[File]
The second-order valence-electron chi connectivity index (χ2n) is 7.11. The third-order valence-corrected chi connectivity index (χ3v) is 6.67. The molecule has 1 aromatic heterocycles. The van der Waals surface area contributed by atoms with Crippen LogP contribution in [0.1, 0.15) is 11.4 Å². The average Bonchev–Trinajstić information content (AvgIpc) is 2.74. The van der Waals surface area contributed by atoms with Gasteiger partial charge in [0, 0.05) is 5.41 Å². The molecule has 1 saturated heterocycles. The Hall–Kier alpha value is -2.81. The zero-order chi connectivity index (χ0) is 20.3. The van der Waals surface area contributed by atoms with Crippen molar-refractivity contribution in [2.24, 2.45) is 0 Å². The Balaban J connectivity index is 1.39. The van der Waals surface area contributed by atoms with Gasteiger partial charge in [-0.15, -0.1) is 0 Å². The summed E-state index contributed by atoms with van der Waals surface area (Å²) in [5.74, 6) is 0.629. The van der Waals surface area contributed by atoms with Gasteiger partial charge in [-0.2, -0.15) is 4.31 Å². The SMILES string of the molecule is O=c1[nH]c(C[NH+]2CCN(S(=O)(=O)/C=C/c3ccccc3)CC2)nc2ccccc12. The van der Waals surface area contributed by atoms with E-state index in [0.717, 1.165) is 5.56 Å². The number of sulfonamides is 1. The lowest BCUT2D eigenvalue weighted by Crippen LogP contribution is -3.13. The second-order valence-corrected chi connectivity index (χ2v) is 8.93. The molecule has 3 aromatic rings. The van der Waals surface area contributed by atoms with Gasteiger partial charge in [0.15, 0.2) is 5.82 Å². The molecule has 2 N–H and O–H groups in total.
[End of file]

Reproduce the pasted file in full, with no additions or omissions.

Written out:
The second-order valence-electron chi connectivity index (χ2n) is 7.11. The third-order valence-corrected chi connectivity index (χ3v) is 6.67. The molecule has 1 aromatic heterocycles. The van der Waals surface area contributed by atoms with Crippen LogP contribution in [0.1, 0.15) is 11.4 Å². The average Bonchev–Trinajstić information content (AvgIpc) is 2.74. The van der Waals surface area contributed by atoms with Gasteiger partial charge in [0, 0.05) is 5.41 Å². The molecule has 1 saturated heterocycles. The Hall–Kier alpha value is -2.81. The zero-order chi connectivity index (χ0) is 20.3. The van der Waals surface area contributed by atoms with Crippen molar-refractivity contribution in [2.24, 2.45) is 0 Å². The Balaban J connectivity index is 1.39. The van der Waals surface area contributed by atoms with Gasteiger partial charge in [-0.15, -0.1) is 0 Å². The summed E-state index contributed by atoms with van der Waals surface area (Å²) in [5.74, 6) is 0.629. The van der Waals surface area contributed by atoms with Gasteiger partial charge in [-0.2, -0.15) is 4.31 Å². The SMILES string of the molecule is O=c1[nH]c(C[NH+]2CCN(S(=O)(=O)/C=C/c3ccccc3)CC2)nc2ccccc12. The van der Waals surface area contributed by atoms with E-state index in [0.717, 1.165) is 5.56 Å². The number of sulfonamides is 1. The lowest BCUT2D eigenvalue weighted by Crippen LogP contribution is -3.13. The second-order valence-corrected chi connectivity index (χ2v) is 8.93. The molecule has 3 aromatic rings. The van der Waals surface area contributed by atoms with Gasteiger partial charge in [0.15, 0.2) is 5.82 Å². The molecule has 2 N–H and O–H groups in total.